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            Olivia de Havilland

            Biografie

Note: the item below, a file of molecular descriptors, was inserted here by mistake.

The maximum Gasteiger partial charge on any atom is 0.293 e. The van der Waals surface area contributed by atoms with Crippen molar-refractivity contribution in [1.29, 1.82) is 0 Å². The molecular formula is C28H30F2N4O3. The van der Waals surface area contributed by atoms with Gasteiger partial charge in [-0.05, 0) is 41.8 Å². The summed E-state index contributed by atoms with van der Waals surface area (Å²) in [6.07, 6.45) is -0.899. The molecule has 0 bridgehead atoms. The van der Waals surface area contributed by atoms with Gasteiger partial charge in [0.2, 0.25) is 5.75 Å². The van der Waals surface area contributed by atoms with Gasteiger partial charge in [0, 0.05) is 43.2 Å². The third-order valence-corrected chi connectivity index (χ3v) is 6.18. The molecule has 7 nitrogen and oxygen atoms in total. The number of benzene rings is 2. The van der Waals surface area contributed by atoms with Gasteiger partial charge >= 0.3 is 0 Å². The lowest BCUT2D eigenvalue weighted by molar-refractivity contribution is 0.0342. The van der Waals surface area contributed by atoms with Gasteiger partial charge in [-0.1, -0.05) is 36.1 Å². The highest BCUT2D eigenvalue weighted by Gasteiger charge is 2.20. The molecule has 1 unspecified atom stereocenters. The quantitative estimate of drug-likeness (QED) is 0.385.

Olivia Mary de Havilland was born to a British patent attorney and his wife on July 1, 1916, in Tokyo, Japan. Her sister, Joan, later to become famous as Joan Fontaine, was born the following year. Her parents divorced when Olivia was just three years old, and she moved with her mother and sister to Saratoga, California. After graduating from high school, where she fell prey to the acting bug, Olivia enrolled in Mills College in Oakland. It was while she was at Mills that she participated in the school play "A Midsummer Night's Dream" and was spotted by Max Reinhardt. She so impressed Reinhardt that he picked her up for both his stage version and, later, the Warner Bros. film version in 1935. She again was so impressive that Warner executives signed her to a seven-year contract. No sooner had the ink dried on the contract than Olivia appeared in three more films: The Irish in Us (1935), Alibi Ike (1935) and Captain Blood (1935), the latter with the man with whom her career would be most closely identified, heartthrob Errol Flynn. He and Olivia starred together in eight films during their careers. In 1939 Warner Bros. loaned her to David O. Selznick for the classic Pe aripile vantului (1939). Playing the sweet Melanie Hamilton, Olivia received her first nomination for an Academy Award for Best Supporting Actress, only to lose out to one of her co-stars in the film, Hattie McDaniel. After GWTW, Olivia returned to Warner Bros. and continued to churn out films. In 1941 she played Emmy Brown in Hold Back the Dawn (1941), which resulted in her second Oscar nomination, this time for Best Actress. Again she lost, this time to her sister Joan for her role in Suspiciune (1941). After that strong showing, Olivia now demanded better, more substantial roles than the "sweet young thing" slot into which Warners had been fitting her. The studio responded by placing her on a six-month suspension, all of the studios at the time operating under the policy that players were nothing more than property to do with as they saw fit. As if that weren't bad enough, when her contract with Warners was up, she was told that she would have to make up the time lost because of the suspension. Irate, she sued the studio, and for the length of the court battle she didn't appear in a single film. The result, however, was worth it. In a landmark decision, the court said not only that Olivia did not have to make up the time, but that all performers were to be limited to a seven-year contract that would include any suspensions handed down. This became known as the "de Havilland decision"; no longer could studios treat their performers as mere cattle. Returning to screen in 1946, Olivia made up for lost time by appearing in four films, one of which finally won her the Oscar that had so long eluded her. It was To Each His Own (1946), in which she played Josephine Norris to the delight of critics and audiences alike. Olivia was the strongest performer in Hollywood for the balance of the 1940s. In 1948 she turned in another strong showing in The Snake Pit (1948) as Virginia Cunningham, a woman suffering a mental breakdown. The end result was another Oscar nomination for Best Actress, but she lost to Jane Wyman in Johnny Belinda (1948). As in the two previous years, she made only one film in 1949, but she again won a nomination and the Academy Award for Best Actress for The Heiress (1949). After a three-year hiatus, Olivia returned to star in My Cousin Rachel (1952). From that point on, she made few appearances on the screen but was seen on Broadway and in some television shows. Her last screen appearance was in The Fifth Musketeer (1979), and her last career appearance was in the TV movie The Woman He Loved (1988) (TV). During the hoopla surrounding the 50th anniversary of GWTW in 1989, she graciously declined requests for all interviews as the only surviving one of the four main stars. Today she enjoys a quiet retirement in Paris, France.

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